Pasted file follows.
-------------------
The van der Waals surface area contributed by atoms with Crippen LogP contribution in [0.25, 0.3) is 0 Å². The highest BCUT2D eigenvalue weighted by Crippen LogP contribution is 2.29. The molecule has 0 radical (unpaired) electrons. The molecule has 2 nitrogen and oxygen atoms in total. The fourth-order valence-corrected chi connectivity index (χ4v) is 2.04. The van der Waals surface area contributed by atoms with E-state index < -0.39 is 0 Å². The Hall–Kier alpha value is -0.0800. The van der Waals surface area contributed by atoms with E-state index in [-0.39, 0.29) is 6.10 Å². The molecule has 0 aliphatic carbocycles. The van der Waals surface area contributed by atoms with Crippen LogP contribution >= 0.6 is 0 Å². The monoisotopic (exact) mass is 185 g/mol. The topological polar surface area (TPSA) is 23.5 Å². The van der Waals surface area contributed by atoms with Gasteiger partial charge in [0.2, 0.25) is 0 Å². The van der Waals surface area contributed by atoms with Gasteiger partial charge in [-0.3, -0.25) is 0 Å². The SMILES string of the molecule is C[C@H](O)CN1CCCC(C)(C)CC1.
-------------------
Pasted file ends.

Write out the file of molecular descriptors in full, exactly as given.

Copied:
The van der Waals surface area contributed by atoms with Crippen LogP contribution in [0.25, 0.3) is 0 Å². The highest BCUT2D eigenvalue weighted by Crippen LogP contribution is 2.29. The molecule has 0 radical (unpaired) electrons. The molecule has 2 nitrogen and oxygen atoms in total. The fourth-order valence-corrected chi connectivity index (χ4v) is 2.04. The van der Waals surface area contributed by atoms with E-state index < -0.39 is 0 Å². The Hall–Kier alpha value is -0.0800. The van der Waals surface area contributed by atoms with E-state index in [-0.39, 0.29) is 6.10 Å². The molecule has 0 aliphatic carbocycles. The van der Waals surface area contributed by atoms with Crippen LogP contribution >= 0.6 is 0 Å². The monoisotopic (exact) mass is 185 g/mol. The topological polar surface area (TPSA) is 23.5 Å². The van der Waals surface area contributed by atoms with Gasteiger partial charge in [0.2, 0.25) is 0 Å². The van der Waals surface area contributed by atoms with Gasteiger partial charge in [-0.3, -0.25) is 0 Å². The SMILES string of the molecule is C[C@H](O)CN1CCCC(C)(C)CC1.